Aim—Chemokines that play a primary role in active inflammation are increased in gastric mucosa infected with Helicobacter pylori. Cigarette smoking increases the risk of peptic ulcer disease and gastric cancer, whereas alcohol might exert an antibacterial role. The aim of this study was to examine the association between smoking or alcohol consumption and mucosal chemokine mRNA expression in H pylori associated gastritis.
Methods—Gastric biopsy specimens were obtained from 46 patients with dyspepsia who were infected with H pylori, and total RNA was extracted. Semiquantitative reverse transcription-polymerase chain reaction (RT-PCR) was performed to quantify the mRNA expression of three C-X-C chemokines (interleukin 8 (IL-8), growth related oncogene α (GROα), epithelial neutrophil activating protein 78 (ENA-78)) and two C-C chemokines (regulated on activation normal T cell expressed and secreted (RANTES) and monocyte chemotactic protein 1 (MCP-1)).
Results—GROα and ENA-78 mRNA expression was significantly increased (p < 0.05) in 22 smokers compared with 24 non-smokers; however, no difference was seen in the expression of IL-8, RANTES, and MCP-1 mRNA. No differences were observed in chemokine mRNA expression in relation to alcohol consumption.
Conclusions—The increased C-X-C chemokine mRNA expression seen in smokers might play a role in inducing enhanced inflammatory activity in gastritis and the consequent severe diseases associated with H pylori infection.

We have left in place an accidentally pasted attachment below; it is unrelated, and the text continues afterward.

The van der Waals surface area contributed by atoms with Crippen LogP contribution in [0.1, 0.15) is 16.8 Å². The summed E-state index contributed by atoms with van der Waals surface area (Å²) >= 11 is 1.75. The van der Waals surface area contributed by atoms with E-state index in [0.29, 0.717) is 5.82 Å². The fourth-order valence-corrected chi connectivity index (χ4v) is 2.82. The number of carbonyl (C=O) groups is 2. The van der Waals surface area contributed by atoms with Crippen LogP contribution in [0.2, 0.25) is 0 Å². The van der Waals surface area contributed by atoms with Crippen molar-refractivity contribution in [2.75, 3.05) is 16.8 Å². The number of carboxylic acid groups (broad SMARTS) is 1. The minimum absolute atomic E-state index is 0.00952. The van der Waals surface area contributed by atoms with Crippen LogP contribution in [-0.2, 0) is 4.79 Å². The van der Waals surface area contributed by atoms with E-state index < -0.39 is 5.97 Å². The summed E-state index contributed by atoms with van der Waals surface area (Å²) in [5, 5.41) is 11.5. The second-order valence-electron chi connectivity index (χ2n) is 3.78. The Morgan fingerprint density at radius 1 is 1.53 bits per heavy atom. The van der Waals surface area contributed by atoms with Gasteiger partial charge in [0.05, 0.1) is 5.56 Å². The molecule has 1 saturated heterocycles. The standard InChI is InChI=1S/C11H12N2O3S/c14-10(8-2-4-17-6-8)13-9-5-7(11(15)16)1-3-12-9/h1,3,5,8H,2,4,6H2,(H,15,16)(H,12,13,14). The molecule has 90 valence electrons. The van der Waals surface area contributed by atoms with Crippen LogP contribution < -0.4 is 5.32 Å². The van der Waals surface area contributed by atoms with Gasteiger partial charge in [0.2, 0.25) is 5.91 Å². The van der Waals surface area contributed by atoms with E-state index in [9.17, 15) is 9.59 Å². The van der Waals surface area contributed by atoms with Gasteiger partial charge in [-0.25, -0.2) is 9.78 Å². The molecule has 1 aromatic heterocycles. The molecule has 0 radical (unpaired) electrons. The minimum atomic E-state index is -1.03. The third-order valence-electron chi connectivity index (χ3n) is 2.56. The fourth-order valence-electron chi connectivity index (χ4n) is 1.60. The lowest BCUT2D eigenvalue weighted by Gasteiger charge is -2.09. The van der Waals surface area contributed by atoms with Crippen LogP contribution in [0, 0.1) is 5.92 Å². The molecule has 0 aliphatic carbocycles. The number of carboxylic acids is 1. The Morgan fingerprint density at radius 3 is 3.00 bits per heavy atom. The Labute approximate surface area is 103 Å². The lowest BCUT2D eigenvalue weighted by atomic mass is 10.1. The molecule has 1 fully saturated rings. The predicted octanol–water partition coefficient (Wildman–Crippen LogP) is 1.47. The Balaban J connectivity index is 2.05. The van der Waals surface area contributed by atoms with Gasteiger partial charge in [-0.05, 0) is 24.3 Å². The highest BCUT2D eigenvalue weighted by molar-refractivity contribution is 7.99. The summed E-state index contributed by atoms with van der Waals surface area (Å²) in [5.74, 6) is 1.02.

- Helicobacter pylori
- C-X-C chemokine
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The chemokines are a family of inflammatory cytokines with leucocyte chemotactic and activating properties, which play a major role in regulating leucocyte populations migrating into tissues. The chemokine superfamily has been divided into two major subgroups: the C-X-C and the C-C chemokines.1 C-X-C chemokines, which primarily affect neutrophils, have been detected in higher concentrations in gastric mucosa infected with Helicobacter pylori.2–4 Furthermore, semiquantitative analysis of C-X-C chemokine mRNA expression significantly correlates with the severity of gastritis.5 Infection with cagA positive H pylori induces higher gastric C-X-C chemokine mRNA expression, which might be relevant to the increased mucosal damage associated with cagA positive strains.5
The possible effects of lifestyle factors have been studied in upper gastrointestinal diseases. Smoking is thought to affect gastric mucosa adversely by several mechanisms,6 and is a well established risk factor for peptic ulcer disease and gastric cancer.6, 7 On the other hand, recent studies have suggested a protective effect of alcohol consumption in H pylori infection.8 In the lungs, smoking has been linked to raised cellular cytokines,9 but the effects of lifestyle factors on gastric mucosal chemokine mRNA expression in H pylori infection have not been studied.